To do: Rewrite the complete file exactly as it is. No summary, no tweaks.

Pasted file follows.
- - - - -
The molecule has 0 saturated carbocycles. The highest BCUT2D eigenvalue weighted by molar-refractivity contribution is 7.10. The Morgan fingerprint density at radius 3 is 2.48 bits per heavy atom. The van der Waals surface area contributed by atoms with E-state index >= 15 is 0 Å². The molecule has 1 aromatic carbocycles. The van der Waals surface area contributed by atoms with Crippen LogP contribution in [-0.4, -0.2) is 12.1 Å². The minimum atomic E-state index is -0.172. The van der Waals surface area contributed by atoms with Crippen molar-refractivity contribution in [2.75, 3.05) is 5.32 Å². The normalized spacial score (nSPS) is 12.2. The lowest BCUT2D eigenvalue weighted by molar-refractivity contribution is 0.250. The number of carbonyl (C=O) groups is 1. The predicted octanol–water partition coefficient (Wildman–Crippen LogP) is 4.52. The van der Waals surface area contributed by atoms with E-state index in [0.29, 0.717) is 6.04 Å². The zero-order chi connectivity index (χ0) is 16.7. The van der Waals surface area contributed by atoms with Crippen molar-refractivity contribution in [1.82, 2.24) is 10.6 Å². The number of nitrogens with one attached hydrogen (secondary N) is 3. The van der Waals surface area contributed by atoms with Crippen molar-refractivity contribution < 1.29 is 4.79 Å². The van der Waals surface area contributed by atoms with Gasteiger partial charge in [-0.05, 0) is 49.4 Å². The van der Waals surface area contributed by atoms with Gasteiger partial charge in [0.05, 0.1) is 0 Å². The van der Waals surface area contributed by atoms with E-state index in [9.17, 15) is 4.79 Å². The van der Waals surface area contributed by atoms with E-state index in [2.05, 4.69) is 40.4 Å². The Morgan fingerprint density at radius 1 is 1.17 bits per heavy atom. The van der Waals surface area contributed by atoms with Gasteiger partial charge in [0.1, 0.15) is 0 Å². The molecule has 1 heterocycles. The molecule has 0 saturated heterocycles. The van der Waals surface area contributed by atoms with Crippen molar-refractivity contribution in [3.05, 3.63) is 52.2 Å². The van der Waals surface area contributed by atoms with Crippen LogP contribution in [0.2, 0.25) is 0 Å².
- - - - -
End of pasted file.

The molecule has 0 saturated carbocycles. The highest BCUT2D eigenvalue weighted by molar-refractivity contribution is 7.10. The Morgan fingerprint density at radius 3 is 2.48 bits per heavy atom. The van der Waals surface area contributed by atoms with E-state index >= 15 is 0 Å². The molecule has 1 aromatic carbocycles. The van der Waals surface area contributed by atoms with Crippen LogP contribution in [-0.4, -0.2) is 12.1 Å². The minimum atomic E-state index is -0.172. The van der Waals surface area contributed by atoms with Crippen molar-refractivity contribution in [2.75, 3.05) is 5.32 Å². The normalized spacial score (nSPS) is 12.2. The lowest BCUT2D eigenvalue weighted by molar-refractivity contribution is 0.250. The number of carbonyl (C=O) groups is 1. The predicted octanol–water partition coefficient (Wildman–Crippen LogP) is 4.52. The van der Waals surface area contributed by atoms with E-state index in [0.29, 0.717) is 6.04 Å². The zero-order chi connectivity index (χ0) is 16.7. The van der Waals surface area contributed by atoms with Crippen molar-refractivity contribution in [1.82, 2.24) is 10.6 Å². The number of nitrogens with one attached hydrogen (secondary N) is 3. The van der Waals surface area contributed by atoms with Crippen molar-refractivity contribution < 1.29 is 4.79 Å². The van der Waals surface area contributed by atoms with Gasteiger partial charge in [-0.05, 0) is 49.4 Å². The van der Waals surface area contributed by atoms with Gasteiger partial charge in [0.05, 0.1) is 0 Å². The van der Waals surface area contributed by atoms with E-state index in [9.17, 15) is 4.79 Å². The van der Waals surface area contributed by atoms with E-state index in [2.05, 4.69) is 40.4 Å². The Morgan fingerprint density at radius 1 is 1.17 bits per heavy atom. The van der Waals surface area contributed by atoms with Gasteiger partial charge in [0.1, 0.15) is 0 Å². The molecule has 1 heterocycles. The molecule has 0 saturated heterocycles. The van der Waals surface area contributed by atoms with Crippen molar-refractivity contribution in [3.05, 3.63) is 52.2 Å². The van der Waals surface area contributed by atoms with Crippen LogP contribution in [0.2, 0.25) is 0 Å².